Hearthstone Clydesdale vs. Kuma Sequoia

tenthbuzz Posted By tenthbuzz, Oct 28, 2013 at 4:08 PM

  1. tenthbuzz

    tenthbuzz
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    Hey Folks, I been mostly watching here for a few years but now am going to get a insert for my fireplace. It is a masonary exterior chimney. I have a choice between the Clydesdale and Sequoia at the same price. Dealer is giving me a deal on a showroom unused Clydesdale. Stove will be used as supplement heat except for power outages when it would be used more ( we have a few of these a year where I live in Idaho, but not usually for more than a few days). Really wondering if anyone has any ideas on which one would convect the heat better when the fan is not running. Clydesdale is pretty but Kuma is close and has good customer reputation. Any thoughts would be appreciated.
     
  2. Ram 1500 with an axe...

    Ram 1500 with an axe...
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    The sequoia looks like a heating monster, if so there may be no comparison.....
     
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  3. mellow

    mellow
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    We need a review of the Sequoia, so get that :)
     
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  4. Heatsource

    Heatsource
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    the Kuma has a much larger firebox
    I have one on the showroom floor, but have not sold one yet.
     
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  5. tenthbuzz

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    I could use probably use the larger box as the downstairs alone is 3300 sq. ft. The upstairs is another 1250 sq. ft., but can be sealed off by closing one door and I am not intending to heat upstairs with this insert. It will also be supplement heat to the radiant floor heat I already have. None the Less it would be nice to get as much heat as possible when wanted. Propane is not cheap with the boiler.
     
  6. begreen

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    One major difference is the flue size. The Clydesdale requires a 6" flue. The larger Kuma requires an 8" flue. Make sure you chimney can accommodate the larger liner if you chose the Kuma.

    Location of the insert may also be a deciding factor. A centrally located stove generally heats the whole house better than one off to one end of the house. How large is the stove room and how open is that area to the rest of that floor? How tall is the ceiling in the stove room or area?
     
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  7. weatherguy

    weatherguy
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    One's a good size heater and the other is a monster. I was going to go with a Kuma but my fireplace was a tad too small, dealer was giving me a great deal on his floor model, good thing I didn't get it I would have never got an 8" liner down the flue. If I could have fit the Kuma I would have it right now, looks like a well made stove, made in the USA.
     
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  8. tenthbuzz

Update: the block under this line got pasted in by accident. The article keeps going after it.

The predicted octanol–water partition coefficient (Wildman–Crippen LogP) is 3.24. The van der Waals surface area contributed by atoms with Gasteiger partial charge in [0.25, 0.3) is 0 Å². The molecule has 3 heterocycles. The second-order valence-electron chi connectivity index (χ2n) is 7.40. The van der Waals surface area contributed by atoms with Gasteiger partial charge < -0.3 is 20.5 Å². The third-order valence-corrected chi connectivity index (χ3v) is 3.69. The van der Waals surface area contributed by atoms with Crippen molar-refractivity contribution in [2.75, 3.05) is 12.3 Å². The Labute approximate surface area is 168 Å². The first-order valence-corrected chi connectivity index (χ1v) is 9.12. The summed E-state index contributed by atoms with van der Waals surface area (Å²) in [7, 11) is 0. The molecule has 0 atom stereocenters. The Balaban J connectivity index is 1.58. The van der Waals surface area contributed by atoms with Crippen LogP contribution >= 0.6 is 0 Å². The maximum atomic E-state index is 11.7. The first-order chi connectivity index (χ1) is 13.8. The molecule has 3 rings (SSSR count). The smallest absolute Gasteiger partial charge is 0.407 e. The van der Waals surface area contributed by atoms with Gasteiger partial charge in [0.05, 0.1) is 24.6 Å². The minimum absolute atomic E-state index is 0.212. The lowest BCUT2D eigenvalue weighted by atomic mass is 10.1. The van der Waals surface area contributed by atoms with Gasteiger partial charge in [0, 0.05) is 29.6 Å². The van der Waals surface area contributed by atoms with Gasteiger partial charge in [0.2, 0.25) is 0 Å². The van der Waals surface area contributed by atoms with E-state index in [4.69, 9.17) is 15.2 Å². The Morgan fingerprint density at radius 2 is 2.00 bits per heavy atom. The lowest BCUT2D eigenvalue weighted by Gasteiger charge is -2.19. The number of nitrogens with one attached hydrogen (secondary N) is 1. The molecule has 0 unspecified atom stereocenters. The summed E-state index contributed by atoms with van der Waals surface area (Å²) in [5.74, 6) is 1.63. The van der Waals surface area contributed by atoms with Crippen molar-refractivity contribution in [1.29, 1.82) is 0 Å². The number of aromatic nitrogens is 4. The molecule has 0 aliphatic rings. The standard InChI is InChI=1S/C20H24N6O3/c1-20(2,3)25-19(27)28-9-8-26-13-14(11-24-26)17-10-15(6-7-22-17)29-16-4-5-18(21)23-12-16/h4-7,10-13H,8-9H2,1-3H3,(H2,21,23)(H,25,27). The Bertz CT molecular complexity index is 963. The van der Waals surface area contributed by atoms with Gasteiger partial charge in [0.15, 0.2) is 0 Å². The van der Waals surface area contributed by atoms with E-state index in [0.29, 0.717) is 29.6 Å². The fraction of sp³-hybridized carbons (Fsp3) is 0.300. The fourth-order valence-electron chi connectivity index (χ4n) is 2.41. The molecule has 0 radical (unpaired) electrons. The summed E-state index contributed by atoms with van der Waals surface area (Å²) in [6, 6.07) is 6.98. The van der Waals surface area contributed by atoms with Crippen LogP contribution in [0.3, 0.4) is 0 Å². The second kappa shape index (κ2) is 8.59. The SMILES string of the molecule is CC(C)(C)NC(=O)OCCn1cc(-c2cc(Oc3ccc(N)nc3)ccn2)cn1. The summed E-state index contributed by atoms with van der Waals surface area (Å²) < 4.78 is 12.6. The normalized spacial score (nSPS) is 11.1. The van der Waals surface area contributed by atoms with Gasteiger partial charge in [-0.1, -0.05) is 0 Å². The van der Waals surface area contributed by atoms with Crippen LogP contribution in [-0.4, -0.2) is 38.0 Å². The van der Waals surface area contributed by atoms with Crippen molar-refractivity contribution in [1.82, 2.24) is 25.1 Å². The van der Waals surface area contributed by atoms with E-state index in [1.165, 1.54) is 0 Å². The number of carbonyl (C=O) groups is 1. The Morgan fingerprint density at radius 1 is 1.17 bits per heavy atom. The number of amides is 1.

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    The fireplace is is on a exterior wall and not a great location. The room itself is about 30 by 20 but is open and connected to a large portion of the downstairs including living, entry, and sunroom. Would like to have it in the middle or on the other side of the house, but that ain't gonna happen. This fireplace was built by the previous homeowner and is sturdy, but not designed well. We have not been able to use it for the past 2 years, and are tired of not being able to have a fire when we have a huge fireplace. Plus all the extra heat when wanted/needed will be a big bonus. The Flue is questionable for the 8" liner, existing is a 7"x11" interior dimension clay flue. It looks like the ovalized 8" stainless liner should fit. If not I guess my decision will be made for me. At this point I think I am leaning towards the Kuma. I have the local shop coming out tommorow to check the flue and make sure a 8" oval is possible. Thanks for the info and let me know if there is anything else I should be taking into account.
     
  9. Firedancer

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    The Clyde will heat 2000 sq. ft.

    image.jpg
     
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  10. tenthbuzz

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    I went with the Kuma Sequoia and it puts out plenty of heat for the entire downstairs and a good amount flows upstairs which is greatly reducing the amount our electric baseboards run up there. Downstairs so far
    we really don't need to use the propane boiler unless I let the Kuma go out for four or so hours. This is only for a few days now testing, we got it installed 3 days ago. I can't imagine how much I am going to save in propane and electricity. It was costing us close to 4 grand a year in propane alone. Temps last night were in the -15 range and today was a high of about 10. This baby puts out some serious heat!!
    Now I just need to learn how to control it best. I have been burning through the combuster at only about 500 degrees. This is my first woodstove. How hot can I let this get. I have a magnetic thermomoter on the stove top about an inch away from the flue collar. Once I am up and running thru the combuster can I close the air intake lever completely or would this completely starve it of all air. I have done it for a few minutes and the fire seems to lay low but seems to keep burning hot. Just wondering if this is OK or if you have to leave it open at least a little. I get plenty of heat at 500 degrees, but would like to get the longer burn times.
    Once again any advice or knowledge would be appreciated. Any one else with one of these Sequoia stoves. Oh, i also have the blower which is pushing air thru the plenum right below the thermomoter if that makes a difference. The house temps are in the 76 to 78 range in the stove room and in the 70 to 72 range at the far reaches of the downstairs. I am working on Ideas to push the heat around more evenly, but to warm is better than to cold for us.
    Thanks
     
  11. PLAYS WITH FIRE

    PLAYS WITH FIRE